"This statement gives us grave concern for the state of democracy in Europe," he added. "Neither Libertas nor I have done anything illegal or wrong - this is interference in the electoral process in Ireland."

Commission chief under fire for Croatia campaign video

EU Commission president Ursula von der Leyen recorded a video in support of Croatia's ruling party, which the EU executive said was in her "personal capacity" - and admits it was a "mistake" that this was not made clear.

Parliament vaping booths 'too confidential' to discuss

The European Parliament is refusing to disclose documents on an internal debate on whether to set up e-cigarette smoking booths at its premises in Strasbourg and Brussels, posing questions on how it handles transparency on relatively minor issues.

EU parliament chairs explain missing lobbyist meetings

MEPs in January 2019 agreed to a rule change in a bid for greater transparency. The rules included requiring committee chairs to publish their meetings with registered lobbyists. EUobserver spoke to six chairs, who haven't done so yet.

News in Brief

  1. Croatia opens for US tourists, defying EU ban
  2. Poll: only 61% of Germans would get Covid-19 vaccine
  3. UK to spend €788m on new UK-EU border control system
  4. Berlin wants first use of EU cyber sanctions on Russia
  5. Erdogan warns neighbours over hydrocarbon reserves
  6. Bulgaria: political crisis amid anti-corruption protests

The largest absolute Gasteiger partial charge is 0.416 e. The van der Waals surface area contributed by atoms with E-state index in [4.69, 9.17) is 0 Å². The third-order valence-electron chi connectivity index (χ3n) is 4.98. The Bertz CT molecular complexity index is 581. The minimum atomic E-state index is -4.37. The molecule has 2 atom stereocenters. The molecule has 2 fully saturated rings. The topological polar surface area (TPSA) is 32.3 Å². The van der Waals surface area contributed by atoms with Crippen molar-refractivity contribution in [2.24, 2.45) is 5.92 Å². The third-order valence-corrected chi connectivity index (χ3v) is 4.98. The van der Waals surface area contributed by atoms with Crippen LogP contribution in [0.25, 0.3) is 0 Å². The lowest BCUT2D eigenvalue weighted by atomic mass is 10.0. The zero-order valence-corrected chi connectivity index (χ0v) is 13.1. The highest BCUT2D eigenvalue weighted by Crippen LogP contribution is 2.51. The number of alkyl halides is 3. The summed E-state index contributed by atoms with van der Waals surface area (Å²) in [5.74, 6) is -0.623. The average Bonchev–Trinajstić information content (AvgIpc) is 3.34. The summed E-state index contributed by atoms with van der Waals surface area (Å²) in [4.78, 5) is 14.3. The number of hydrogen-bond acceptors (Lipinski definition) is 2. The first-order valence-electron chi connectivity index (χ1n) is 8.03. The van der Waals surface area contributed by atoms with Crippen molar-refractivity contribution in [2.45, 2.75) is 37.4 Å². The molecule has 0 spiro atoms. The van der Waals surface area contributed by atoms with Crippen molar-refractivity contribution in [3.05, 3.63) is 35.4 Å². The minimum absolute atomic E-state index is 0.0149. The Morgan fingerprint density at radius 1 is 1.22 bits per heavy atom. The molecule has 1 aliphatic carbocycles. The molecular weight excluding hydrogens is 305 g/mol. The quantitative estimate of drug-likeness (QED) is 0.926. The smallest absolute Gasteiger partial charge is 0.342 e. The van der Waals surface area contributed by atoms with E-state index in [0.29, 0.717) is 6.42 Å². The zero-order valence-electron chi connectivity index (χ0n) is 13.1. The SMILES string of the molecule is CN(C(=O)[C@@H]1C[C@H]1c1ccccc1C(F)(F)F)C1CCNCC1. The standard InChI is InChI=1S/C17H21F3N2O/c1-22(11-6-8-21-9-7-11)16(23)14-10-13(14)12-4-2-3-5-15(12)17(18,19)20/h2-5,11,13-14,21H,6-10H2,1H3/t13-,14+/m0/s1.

7. Pope and Turkish-German leader join Hagia Sophia protest
  8. France and UK create joint migrant intelligence unit

Commission chief under fire for Croatia campaign video

EU Commission president Ursula von der Leyen recorded a video in support of Croatia's ruling party, which the EU executive said was in her "personal capacity" - and admits it was a "mistake" that this was not made clear.

Parliament vaping booths 'too confidential' to discuss

The European Parliament is refusing to disclose documents on an internal debate on whether to set up e-cigarette smoking booths at its premises in Strasbourg and Brussels, posing questions on how it handles transparency on relatively minor issues.

Stakeholders' Highlights

  1. UNESDANext generation Europe should be green and circular
  2. Nordic Council of MinistersNEW REPORT: Eight in ten people are concerned about climate change
  3. UNESDAHow reducing sugar and calories in soft drinks makes the healthier choice the easy choice
  4. Nordic Council of MinistersGreen energy to power Nordic start after Covid-19
  5. European Sustainable Energy WeekThis year’s EU Sustainable Energy Week (EUSEW) will be held digitally!
  6. Nordic Council of MinistersNordic states are fighting to protect gender equality during corona crisis

Latest News

  1. Poland's EU-battles to continue as Duda wins tight vote
  2. EU 'in-person' summit plus key data privacy ruling This WEEK
  3. Let's have positive discrimination for EU stagiaires
  4. We need to do more for our small and medium-sized enterprises
  5. Romania's virus surge prompts queues and new worries
  6. Michel lays out compromise budget plan for summit
  7. Border pre-screening centres part of new EU migration pact
  8. EU 'failed to protect bees and pollinators', report finds

Join EUobserver

Support quality EU news

Join us